FERDINAND — Last March, Amy Wahl experienced a near-catastrophe.
On a car ride back from Panama City, with her boyfriend’s family at the time, a car struck their truck.
“Last year, coming up from spring break, a drunk driver hit us,” Wahl, a senior, said. “He was drunk and drugged up. He hit us going 104 miles per hour. We did a couple flips, we were in a truck, we landed on the top side of the truck, flipped over. We were all in the backseat, me, my boyfriend and my boyfriend’s brother. And my boyfriend said that it looked like I snapped my neck, but we all ended up being okay, somehow.”
They were passing through a small town in Alabama, just narrowly missing out on head-on contact as Wahl’s driver diverged to a yard to get swiped from the side that sent them tumbling.
Wahl was in the backseat half-sleeping without a seat belt on.
“It was scary because I wasn’t with my family,” Wahl said. “I was with my boyfriend’s family. We were all okay. It would have been different if one of us had gotten hurt.”
Her mom, Betsy Corley, frantically answered the early morning call but was told to stay pat. The next day when they couldn’t get a rental car, she drove down to Alabama to return everyone home.
But Wahl, who was looking to make her varsity debut for tennis and return to full health, couldn’t put this trauma in the rearview.
“But then, I had a really bad concussion,” she said. “The doctor didn’t want me to play for like a month. It was just kind of too late, all the positions were set already.”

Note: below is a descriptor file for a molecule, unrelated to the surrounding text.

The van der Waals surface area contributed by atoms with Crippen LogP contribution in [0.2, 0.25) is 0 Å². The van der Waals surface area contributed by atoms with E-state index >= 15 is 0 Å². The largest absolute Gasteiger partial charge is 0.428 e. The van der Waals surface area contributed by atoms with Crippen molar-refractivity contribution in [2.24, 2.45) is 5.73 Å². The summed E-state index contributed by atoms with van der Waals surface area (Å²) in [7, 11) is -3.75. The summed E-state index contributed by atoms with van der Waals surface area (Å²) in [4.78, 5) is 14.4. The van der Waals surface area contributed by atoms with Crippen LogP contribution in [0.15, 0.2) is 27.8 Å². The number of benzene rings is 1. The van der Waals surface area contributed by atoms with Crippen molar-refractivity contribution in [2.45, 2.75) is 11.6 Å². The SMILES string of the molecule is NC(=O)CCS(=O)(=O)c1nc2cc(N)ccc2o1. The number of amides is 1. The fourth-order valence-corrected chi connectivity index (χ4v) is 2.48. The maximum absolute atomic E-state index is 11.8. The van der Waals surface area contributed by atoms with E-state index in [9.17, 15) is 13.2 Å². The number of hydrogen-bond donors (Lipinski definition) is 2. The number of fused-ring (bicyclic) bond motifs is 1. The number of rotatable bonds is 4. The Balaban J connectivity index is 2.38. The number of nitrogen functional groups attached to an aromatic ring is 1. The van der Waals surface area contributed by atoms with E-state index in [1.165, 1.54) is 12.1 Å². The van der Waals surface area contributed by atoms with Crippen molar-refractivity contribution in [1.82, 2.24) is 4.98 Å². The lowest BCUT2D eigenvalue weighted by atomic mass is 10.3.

Things like attending class and concentration weren’t the same after the fallout.
“I cried a lot because I just had such a bad concussion,” Wahl said. “I would be in school and the lights were so bright. I couldn’t focus on tests or anything.”
This lasted for two weeks.
The aftermath of the near-tragic accident is cloudy.
“I think I blacked out for a little bit because apparently my boyfriend’s family was all yelling my name and I don’t remember that at all,” she said. “All I remember is waking up in the car. I think I blacked out for 20 seconds, maybe. All of a sudden I was out of the car, and I was like, ‘What?’ Then, I hugged my boyfriend’s mom.”
No one in their vehicle walked through hospital doors after the collision, miraculously.
Though, Wahl did get help with her concussion.
“I had a little bit of neck damage, but I went to (Riecker Chiropractic in Jasper) for a couple months, a lot, so they straightened me out more,” she said.
Wahl said the adjustment she made in the aftermath is exercising extreme caution behind the wheel.
“Now when I drive, I’m super careful because I just know that car accidents can happen like that,” Wahl said. “Because I was in one before a couple months earlier with my family, so I know how easy it can happen, too.”
Around a year earlier, she was with her family when they came to a complete stop on the highway from a collision on a rainy day.
Now, she gets to play tennis on the court like there never was a dust-up in the South.
“I remember when she went through it last year and I was shocked,” doubles partner sophomore Avari Schnieder said.
Wahl knows that she was fortunate to walk away from this crash relatively unscathed.
“When the EMTs came, and the ambulance, they said when they pulled up they thought there were going to be fatalities,” Wahl said. “We’re all good. We’ve got a guardian angel up there, I guess.”
Corley said Wahl’s protector was her late dad, Terry Wahl, who passed away in 2012.